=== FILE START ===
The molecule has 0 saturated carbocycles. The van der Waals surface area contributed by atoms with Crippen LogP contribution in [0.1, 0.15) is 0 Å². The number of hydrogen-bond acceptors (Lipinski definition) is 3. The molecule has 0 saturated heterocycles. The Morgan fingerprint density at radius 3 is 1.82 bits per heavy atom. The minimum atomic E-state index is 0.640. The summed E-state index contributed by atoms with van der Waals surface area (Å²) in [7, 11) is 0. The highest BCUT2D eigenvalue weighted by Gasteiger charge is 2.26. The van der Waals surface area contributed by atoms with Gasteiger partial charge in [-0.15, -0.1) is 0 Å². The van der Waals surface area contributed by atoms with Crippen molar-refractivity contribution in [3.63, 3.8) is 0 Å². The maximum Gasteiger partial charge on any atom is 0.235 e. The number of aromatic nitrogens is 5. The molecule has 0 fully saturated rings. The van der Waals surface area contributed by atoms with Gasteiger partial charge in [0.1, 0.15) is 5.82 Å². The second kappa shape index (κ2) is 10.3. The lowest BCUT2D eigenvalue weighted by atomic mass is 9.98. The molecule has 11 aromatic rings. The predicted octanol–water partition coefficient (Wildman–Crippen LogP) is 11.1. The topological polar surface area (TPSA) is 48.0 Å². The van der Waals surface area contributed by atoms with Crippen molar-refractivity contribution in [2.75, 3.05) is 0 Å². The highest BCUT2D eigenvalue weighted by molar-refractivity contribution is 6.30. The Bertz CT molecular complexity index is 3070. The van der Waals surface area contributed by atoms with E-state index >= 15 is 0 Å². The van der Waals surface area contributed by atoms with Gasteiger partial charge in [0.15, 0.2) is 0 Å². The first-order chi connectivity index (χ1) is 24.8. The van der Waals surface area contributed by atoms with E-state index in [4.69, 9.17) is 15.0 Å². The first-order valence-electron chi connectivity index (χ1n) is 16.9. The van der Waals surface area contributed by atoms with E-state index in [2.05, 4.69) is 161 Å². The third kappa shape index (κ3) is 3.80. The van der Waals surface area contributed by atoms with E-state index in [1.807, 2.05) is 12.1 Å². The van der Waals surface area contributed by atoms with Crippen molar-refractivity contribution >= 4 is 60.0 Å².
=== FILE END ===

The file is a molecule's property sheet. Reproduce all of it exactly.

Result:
The molecule has 0 saturated carbocycles. The van der Waals surface area contributed by atoms with Crippen LogP contribution in [0.1, 0.15) is 0 Å². The number of hydrogen-bond acceptors (Lipinski definition) is 3. The molecule has 0 saturated heterocycles. The Morgan fingerprint density at radius 3 is 1.82 bits per heavy atom. The minimum atomic E-state index is 0.640. The summed E-state index contributed by atoms with van der Waals surface area (Å²) in [7, 11) is 0. The highest BCUT2D eigenvalue weighted by Gasteiger charge is 2.26. The van der Waals surface area contributed by atoms with Gasteiger partial charge in [-0.15, -0.1) is 0 Å². The van der Waals surface area contributed by atoms with Crippen molar-refractivity contribution in [3.63, 3.8) is 0 Å². The maximum Gasteiger partial charge on any atom is 0.235 e. The number of aromatic nitrogens is 5. The molecule has 0 fully saturated rings. The van der Waals surface area contributed by atoms with Gasteiger partial charge in [0.1, 0.15) is 5.82 Å². The second kappa shape index (κ2) is 10.3. The lowest BCUT2D eigenvalue weighted by atomic mass is 9.98. The molecule has 11 aromatic rings. The predicted octanol–water partition coefficient (Wildman–Crippen LogP) is 11.1. The topological polar surface area (TPSA) is 48.0 Å². The van der Waals surface area contributed by atoms with Crippen molar-refractivity contribution in [2.75, 3.05) is 0 Å². The highest BCUT2D eigenvalue weighted by molar-refractivity contribution is 6.30. The Bertz CT molecular complexity index is 3070. The van der Waals surface area contributed by atoms with E-state index >= 15 is 0 Å². The van der Waals surface area contributed by atoms with Gasteiger partial charge in [0.15, 0.2) is 0 Å². The first-order chi connectivity index (χ1) is 24.8. The van der Waals surface area contributed by atoms with E-state index in [4.69, 9.17) is 15.0 Å². The first-order valence-electron chi connectivity index (χ1n) is 16.9. The van der Waals surface area contributed by atoms with E-state index in [2.05, 4.69) is 161 Å². The third kappa shape index (κ3) is 3.80. The van der Waals surface area contributed by atoms with E-state index in [1.807, 2.05) is 12.1 Å². The van der Waals surface area contributed by atoms with Crippen molar-refractivity contribution >= 4 is 60.0 Å².